Turkish artillery shelled suspected Kurdish rebel positions across the border in northern Iraq, Iraqi Kurd officials said Friday, and U.S. Secretary of State Condoleezza Rice warned Turkey that it risked expanding regional tensions with any "robust" move of troops into Iraq.

Turkey has been building up its forces along the border with Iraq and its leaders are debating whether to stage a major incursion to pursue separatist rebels who cross over from bases in Iraq to attack Turkish targets. Such an operation could ignite a wider conflict involving Iraqi Kurds, and draw in its NATO ally, the United States.

Rice, speaking in New York to a panel of journalists and editors from The Associated Press, said it's "not good for anybody for a robust move across the border." She described it as "not good for Iraq and not good for Turkey."

The statement by Rice suggested that Washington has acknowledged that Turkey might conduct limited incursions across the rugged frontier against the separatist Kurdistan Workers' Party, also known as PKK.

Iran has also clashed with Iranian Kurd fighters who have bases in remote, mountainous areas of northern Iraq, and Iranian forces reportedly participated in the overnight shelling.

The Patriotic Union of Kurdistan, or PUK, the party of Iraqi President Jalal Talabani, reported the Turkish and Iranian shelling on its Web site. Turkish military authorities at the General Staff in Ankara were not immediately available for comment.

Iranian officials in Tehran could not immediately be reached for comment late Friday. Iranian media contained no reports on any shelling, and usually wait several days to report such incidents.

The PUK said artillery shells overnight hit some areas in the Sidikan area in Irbil province, where the borders of Turkey, Iran and Iraq converge, and that nine villages were affected. It was unclear whether there was any degree of coordination among Turkish and Iranian gunners.

"Huge damage was inflicted on the area," the PUK said, citing what it described as an unidentified "source" in the area. "The source said that residents have left their houses, fearing for their lives."

Lt. Ahmed Karim of the Iraqi border guards force told The Associated Press that seven Turkish shells landed on a forest near Sakta village in the Batous area, but no casualties were reported.

A senior official in the Kurdistan Democratic Party, the party of the region's leader Massoud Barzani, confirmed there had been Turkish shelling of Iraqi territory, but declined to give details.

"The situation is unclear and we do not have details about the shelling," said the official, Sarbest Yazkin.

Turkey's military on Friday declared its "unshakable determination" to defeat Kurdish rebels, and a fourth soldier died of injuries from a roadside bomb in a new Turkish security zone north of the Iraq border. The bombing Thursday was blamed on Kurdish separatists.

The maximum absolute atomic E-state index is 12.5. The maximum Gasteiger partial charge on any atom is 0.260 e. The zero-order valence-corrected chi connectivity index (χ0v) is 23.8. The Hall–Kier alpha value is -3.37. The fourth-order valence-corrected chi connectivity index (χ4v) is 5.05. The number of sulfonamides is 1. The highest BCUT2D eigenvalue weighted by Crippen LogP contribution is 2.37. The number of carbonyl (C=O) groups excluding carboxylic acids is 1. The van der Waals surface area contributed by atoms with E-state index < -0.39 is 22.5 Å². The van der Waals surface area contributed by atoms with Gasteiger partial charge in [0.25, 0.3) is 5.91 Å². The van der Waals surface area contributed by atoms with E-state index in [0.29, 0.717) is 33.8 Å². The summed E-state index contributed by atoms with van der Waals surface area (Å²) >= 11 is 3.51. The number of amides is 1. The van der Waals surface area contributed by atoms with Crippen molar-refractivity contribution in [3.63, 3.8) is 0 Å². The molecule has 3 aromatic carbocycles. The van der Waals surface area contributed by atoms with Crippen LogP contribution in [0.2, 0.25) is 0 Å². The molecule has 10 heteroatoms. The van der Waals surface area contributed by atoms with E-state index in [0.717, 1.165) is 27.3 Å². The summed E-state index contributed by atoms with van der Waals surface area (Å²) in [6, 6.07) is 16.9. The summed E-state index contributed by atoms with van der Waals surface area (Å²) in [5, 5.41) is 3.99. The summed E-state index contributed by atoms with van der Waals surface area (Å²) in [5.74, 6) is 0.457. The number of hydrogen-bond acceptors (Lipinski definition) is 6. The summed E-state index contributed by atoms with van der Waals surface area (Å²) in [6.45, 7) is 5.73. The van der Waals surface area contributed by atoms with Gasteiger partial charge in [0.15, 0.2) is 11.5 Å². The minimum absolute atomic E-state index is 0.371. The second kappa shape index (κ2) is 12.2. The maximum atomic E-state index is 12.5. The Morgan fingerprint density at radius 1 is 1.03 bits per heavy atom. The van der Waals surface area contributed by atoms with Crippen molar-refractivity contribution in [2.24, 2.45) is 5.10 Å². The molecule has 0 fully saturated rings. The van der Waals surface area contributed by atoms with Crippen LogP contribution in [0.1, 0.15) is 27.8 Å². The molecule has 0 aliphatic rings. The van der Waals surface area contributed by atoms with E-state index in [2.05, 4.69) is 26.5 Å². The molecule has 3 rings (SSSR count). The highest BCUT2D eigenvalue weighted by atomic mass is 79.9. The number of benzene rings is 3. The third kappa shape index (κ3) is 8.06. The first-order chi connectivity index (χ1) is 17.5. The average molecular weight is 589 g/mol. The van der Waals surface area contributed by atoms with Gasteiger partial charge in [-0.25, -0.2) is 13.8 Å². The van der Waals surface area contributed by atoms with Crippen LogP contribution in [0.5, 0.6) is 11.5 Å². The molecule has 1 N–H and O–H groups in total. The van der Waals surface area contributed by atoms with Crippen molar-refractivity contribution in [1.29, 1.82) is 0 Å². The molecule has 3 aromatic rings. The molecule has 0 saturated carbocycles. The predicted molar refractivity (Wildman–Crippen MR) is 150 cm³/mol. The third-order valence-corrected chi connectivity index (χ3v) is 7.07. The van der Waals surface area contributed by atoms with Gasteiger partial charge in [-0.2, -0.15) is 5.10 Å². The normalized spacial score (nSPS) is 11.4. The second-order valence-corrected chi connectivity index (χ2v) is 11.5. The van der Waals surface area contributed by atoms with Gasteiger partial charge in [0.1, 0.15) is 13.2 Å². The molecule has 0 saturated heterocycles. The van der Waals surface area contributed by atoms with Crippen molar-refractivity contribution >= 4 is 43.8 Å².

On Wednesday, Turkish security officials and an Iraqi Kurdish official said Turkish soldiers had crossed into Iraq in pursuit of rebels based there. Foreign Minister Abdullah Gul denied such a raid took place.

Turkish forces occasionally have pursued Kurdish rebels just across the border, but rarely announce the operations.

Turkey has restricted access to large swaths of border territory where its force buildup is occurring. A major incursion would have greater political ramifications than pursuits, and Turkish leaders say it would require parliamentary approval.

The Turkish officials who spoke to The Associated Press about Wednesday's raid did so on condition of anonymity because they were not authorized to speak to the media. One of them said 600 commandos took part, and returned to Turkey by the end of the day.

An Iraqi Kurd official who spoke on condition of anonymity said Turkish soldiers had crossed the border on Wednesday chasing guerrillas hours after the military said rebels had fired from across the frontier near the Turkish border town of Cukurca.

Some Iraqi government officials also denied the report of the raid, and U.S. officials said they could not confirm it.

Turkish leaders say the guerrillas cross into Turkey to stage attacks in their recently escalated fight to win autonomy for southeastern Turkey, where ethnic Kurds make up much of the population.

U.S. officials have argued against a major Turkish incursion into northern Iraq, one of the few spots of relative stability in the country. Some think Turkey may hope its military buildup will push the United States and Iraqi Kurds to crack down on the separatists and head off a Turkish offensive.

The military has announced new "temporary security zones" along the Iraq border. It said the zones would be in place until Sept. 9, but gave no other information.

Turkish media said the areas would be closed to civilian plane flights, and that additional security measures would be implemented in the zones and entry would be restricted.